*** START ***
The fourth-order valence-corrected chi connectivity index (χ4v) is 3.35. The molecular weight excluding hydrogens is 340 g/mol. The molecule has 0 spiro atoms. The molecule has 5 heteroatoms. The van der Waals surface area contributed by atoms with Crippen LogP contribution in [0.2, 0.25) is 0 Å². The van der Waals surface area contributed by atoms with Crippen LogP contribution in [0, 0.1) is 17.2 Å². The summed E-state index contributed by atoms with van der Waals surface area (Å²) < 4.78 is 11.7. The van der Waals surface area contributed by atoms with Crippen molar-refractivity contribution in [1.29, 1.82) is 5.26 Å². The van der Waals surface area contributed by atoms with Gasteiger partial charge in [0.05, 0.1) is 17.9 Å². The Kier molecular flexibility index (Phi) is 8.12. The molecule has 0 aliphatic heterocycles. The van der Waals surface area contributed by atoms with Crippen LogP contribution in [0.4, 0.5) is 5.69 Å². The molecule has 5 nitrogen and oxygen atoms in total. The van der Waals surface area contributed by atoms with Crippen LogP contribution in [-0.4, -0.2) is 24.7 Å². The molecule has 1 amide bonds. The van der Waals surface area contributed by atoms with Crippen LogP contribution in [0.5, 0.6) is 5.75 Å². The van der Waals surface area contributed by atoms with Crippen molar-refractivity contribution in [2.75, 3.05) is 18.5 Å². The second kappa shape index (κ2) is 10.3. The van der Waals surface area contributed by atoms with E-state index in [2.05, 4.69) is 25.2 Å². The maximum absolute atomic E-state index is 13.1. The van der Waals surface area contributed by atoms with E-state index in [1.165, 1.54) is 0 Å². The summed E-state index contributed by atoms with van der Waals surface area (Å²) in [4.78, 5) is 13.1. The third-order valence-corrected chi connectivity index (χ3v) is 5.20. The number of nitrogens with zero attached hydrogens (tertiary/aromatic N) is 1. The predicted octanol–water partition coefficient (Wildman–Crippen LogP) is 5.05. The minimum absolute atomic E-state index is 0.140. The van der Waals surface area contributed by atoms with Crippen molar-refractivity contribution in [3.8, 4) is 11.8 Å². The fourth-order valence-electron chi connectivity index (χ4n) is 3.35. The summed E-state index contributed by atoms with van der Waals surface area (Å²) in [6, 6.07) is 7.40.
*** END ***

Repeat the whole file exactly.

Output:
The fourth-order valence-corrected chi connectivity index (χ4v) is 3.35. The molecular weight excluding hydrogens is 340 g/mol. The molecule has 0 spiro atoms. The molecule has 5 heteroatoms. The van der Waals surface area contributed by atoms with Crippen LogP contribution in [0.2, 0.25) is 0 Å². The van der Waals surface area contributed by atoms with Crippen LogP contribution in [0, 0.1) is 17.2 Å². The summed E-state index contributed by atoms with van der Waals surface area (Å²) < 4.78 is 11.7. The van der Waals surface area contributed by atoms with Crippen molar-refractivity contribution in [1.29, 1.82) is 5.26 Å². The van der Waals surface area contributed by atoms with Gasteiger partial charge in [0.05, 0.1) is 17.9 Å². The Kier molecular flexibility index (Phi) is 8.12. The molecule has 0 aliphatic heterocycles. The van der Waals surface area contributed by atoms with Crippen LogP contribution in [0.4, 0.5) is 5.69 Å². The molecule has 5 nitrogen and oxygen atoms in total. The van der Waals surface area contributed by atoms with Crippen LogP contribution in [-0.4, -0.2) is 24.7 Å². The molecule has 1 amide bonds. The van der Waals surface area contributed by atoms with Crippen LogP contribution in [0.5, 0.6) is 5.75 Å². The van der Waals surface area contributed by atoms with Crippen molar-refractivity contribution in [2.75, 3.05) is 18.5 Å². The second kappa shape index (κ2) is 10.3. The van der Waals surface area contributed by atoms with E-state index in [2.05, 4.69) is 25.2 Å². The maximum absolute atomic E-state index is 13.1. The van der Waals surface area contributed by atoms with E-state index in [1.165, 1.54) is 0 Å². The summed E-state index contributed by atoms with van der Waals surface area (Å²) in [4.78, 5) is 13.1. The third-order valence-corrected chi connectivity index (χ3v) is 5.20. The number of nitrogens with zero attached hydrogens (tertiary/aromatic N) is 1. The predicted octanol–water partition coefficient (Wildman–Crippen LogP) is 5.05. The minimum absolute atomic E-state index is 0.140. The van der Waals surface area contributed by atoms with Crippen molar-refractivity contribution in [3.8, 4) is 11.8 Å². The fourth-order valence-electron chi connectivity index (χ4n) is 3.35. The summed E-state index contributed by atoms with van der Waals surface area (Å²) in [6, 6.07) is 7.40.